Wilderness is a concept that seems to come up frequently in the book. Often it seems like he is creating parallel wildernesses to the ones we are familiar with, wildernesses where different sets of assumptions exist about how the way the world works. You see this in “A Third Tree.”
“Wilderness—the very word made us go wild and feel like an island sang for the sea” (45, “A Third Tree”)
O we had sunrises and such natural effects as a cowbell and wood violets comprising the quiet”
“I saw no good reason proceeding and the death mask gardens can be” (45) It is easy to ask what. Can be what? Here he leaves off the direct object in the sentence, a subversion of proper grammar. But by asking the question “can be what?” The answer to that question lingers as a mystery.
“Ours was always one part collision, two parts roam, and not even this hurled city corrupts our all time fuchsia.” It seems that this could sum up Richards’s technique to an extent. The verbiage collides with itself. Collisions: There are subversions of previous historical forms, direct contradictions of previous statements and what is known to be true, there is the collision of disparate images. On top of this, though, is the roam. There always seems to be new ground for images to cover in the poem. An image may repeat (part of his recursive tendency), but when it repeats, it is usually going off into a different context than when it was originally brought forward. In this respect it is disorienting, but not so much that the reader gives up on trying to get a foothold, in trying to orient himself/herself within the kaleidoscope.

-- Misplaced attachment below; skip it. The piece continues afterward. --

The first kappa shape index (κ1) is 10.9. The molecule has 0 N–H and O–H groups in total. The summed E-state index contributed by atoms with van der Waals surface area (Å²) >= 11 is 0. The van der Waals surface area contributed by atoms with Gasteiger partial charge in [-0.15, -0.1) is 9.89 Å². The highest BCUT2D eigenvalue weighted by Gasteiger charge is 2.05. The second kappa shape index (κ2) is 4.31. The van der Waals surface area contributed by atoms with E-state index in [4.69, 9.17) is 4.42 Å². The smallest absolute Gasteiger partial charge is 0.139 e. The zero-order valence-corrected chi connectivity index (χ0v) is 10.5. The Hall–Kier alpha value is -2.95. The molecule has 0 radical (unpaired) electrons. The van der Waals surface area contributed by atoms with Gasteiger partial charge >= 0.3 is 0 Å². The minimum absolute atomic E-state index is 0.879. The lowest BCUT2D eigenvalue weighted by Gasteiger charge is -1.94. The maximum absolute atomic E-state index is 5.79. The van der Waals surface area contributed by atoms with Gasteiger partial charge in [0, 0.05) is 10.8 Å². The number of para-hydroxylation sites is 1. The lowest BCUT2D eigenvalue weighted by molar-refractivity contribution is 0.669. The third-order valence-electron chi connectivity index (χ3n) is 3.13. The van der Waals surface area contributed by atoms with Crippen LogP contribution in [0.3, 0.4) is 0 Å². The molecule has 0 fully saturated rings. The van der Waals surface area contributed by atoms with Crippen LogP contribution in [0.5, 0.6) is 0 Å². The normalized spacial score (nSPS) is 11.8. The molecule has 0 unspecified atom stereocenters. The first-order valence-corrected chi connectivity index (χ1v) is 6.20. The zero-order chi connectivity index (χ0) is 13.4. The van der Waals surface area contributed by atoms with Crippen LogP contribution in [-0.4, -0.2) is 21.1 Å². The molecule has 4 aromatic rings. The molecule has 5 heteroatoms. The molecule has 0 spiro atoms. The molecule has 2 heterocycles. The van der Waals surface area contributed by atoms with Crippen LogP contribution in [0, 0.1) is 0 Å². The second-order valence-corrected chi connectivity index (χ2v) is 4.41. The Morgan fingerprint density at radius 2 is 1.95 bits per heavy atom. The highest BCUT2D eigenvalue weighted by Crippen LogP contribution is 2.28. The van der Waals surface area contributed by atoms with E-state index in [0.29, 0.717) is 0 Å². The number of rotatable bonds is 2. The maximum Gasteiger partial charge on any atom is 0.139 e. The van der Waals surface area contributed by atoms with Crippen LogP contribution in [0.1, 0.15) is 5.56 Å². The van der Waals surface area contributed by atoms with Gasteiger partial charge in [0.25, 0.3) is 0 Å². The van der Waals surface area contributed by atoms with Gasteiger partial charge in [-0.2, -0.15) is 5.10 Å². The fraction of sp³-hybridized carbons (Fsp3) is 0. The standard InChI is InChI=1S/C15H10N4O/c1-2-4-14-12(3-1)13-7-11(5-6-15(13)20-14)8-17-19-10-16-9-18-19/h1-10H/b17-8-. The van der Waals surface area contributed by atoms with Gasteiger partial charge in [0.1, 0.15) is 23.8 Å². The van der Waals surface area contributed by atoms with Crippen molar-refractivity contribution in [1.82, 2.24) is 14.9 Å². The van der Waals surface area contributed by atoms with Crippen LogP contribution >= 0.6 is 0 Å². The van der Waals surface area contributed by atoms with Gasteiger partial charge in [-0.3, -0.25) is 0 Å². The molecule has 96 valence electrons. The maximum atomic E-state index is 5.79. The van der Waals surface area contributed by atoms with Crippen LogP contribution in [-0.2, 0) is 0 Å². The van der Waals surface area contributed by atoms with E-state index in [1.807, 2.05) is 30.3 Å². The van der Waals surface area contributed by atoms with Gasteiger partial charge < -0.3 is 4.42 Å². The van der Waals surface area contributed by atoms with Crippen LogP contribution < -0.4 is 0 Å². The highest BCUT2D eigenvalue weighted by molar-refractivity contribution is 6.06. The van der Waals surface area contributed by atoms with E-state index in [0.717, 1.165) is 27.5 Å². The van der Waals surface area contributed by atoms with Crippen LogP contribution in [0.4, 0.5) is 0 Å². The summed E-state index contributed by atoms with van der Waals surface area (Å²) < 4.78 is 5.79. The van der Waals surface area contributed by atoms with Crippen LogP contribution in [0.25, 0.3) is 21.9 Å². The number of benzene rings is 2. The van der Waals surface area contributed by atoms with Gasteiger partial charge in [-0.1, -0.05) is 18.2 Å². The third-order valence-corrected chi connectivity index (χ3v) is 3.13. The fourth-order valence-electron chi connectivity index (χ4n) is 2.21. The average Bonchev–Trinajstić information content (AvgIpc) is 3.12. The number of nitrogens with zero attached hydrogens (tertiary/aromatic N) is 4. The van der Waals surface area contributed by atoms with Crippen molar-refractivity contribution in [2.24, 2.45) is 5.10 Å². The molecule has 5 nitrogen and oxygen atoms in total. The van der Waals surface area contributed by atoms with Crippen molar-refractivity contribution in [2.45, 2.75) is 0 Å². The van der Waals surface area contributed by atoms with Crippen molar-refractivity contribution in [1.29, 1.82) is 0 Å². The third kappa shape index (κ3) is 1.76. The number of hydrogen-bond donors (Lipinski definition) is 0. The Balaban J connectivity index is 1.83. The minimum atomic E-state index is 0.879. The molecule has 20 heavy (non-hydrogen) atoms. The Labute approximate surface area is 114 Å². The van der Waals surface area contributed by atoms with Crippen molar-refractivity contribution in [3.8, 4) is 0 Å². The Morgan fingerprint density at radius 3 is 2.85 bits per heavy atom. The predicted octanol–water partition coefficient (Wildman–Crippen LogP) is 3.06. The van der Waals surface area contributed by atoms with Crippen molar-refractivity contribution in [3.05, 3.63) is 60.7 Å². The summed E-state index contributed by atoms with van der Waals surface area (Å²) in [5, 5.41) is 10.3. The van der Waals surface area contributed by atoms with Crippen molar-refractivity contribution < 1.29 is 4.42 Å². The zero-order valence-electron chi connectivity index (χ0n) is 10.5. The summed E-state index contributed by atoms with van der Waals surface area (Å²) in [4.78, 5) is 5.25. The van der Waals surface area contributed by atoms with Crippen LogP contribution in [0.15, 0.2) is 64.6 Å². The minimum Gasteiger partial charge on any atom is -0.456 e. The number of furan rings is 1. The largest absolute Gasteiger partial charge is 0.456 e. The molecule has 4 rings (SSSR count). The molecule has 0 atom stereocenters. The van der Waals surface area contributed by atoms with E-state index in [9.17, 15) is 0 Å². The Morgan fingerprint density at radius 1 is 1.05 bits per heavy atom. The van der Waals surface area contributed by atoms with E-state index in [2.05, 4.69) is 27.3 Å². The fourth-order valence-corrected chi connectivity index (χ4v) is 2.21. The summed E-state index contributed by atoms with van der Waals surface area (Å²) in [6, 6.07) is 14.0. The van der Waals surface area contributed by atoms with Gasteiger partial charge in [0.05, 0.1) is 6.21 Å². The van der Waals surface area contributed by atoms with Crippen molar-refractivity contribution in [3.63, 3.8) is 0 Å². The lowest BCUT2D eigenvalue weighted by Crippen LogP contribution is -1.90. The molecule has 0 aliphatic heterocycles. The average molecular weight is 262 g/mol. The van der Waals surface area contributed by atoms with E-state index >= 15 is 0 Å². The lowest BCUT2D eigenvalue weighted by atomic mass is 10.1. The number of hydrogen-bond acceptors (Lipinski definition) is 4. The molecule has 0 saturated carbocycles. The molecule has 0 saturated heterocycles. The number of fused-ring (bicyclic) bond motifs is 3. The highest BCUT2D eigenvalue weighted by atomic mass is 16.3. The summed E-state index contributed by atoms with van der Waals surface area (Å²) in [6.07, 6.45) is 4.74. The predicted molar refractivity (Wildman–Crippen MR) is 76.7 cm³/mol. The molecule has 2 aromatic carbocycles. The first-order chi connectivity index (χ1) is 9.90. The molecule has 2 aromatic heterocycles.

You can’t quite tell where you are as a reader at the end of many of his pieces, but you get the sense that you have just gone through something experienced. This is what differentiates it from being just language play. A reader gets the feeling that there is a sensibility at work here, a mind seeing and organizing elements in order to reveal something about its world view.
In “Wilderness” (43)
Put them scraping together./Divine them where the willow is cut./Do as my haste trade them for shell./You can have languid./You can have dusk.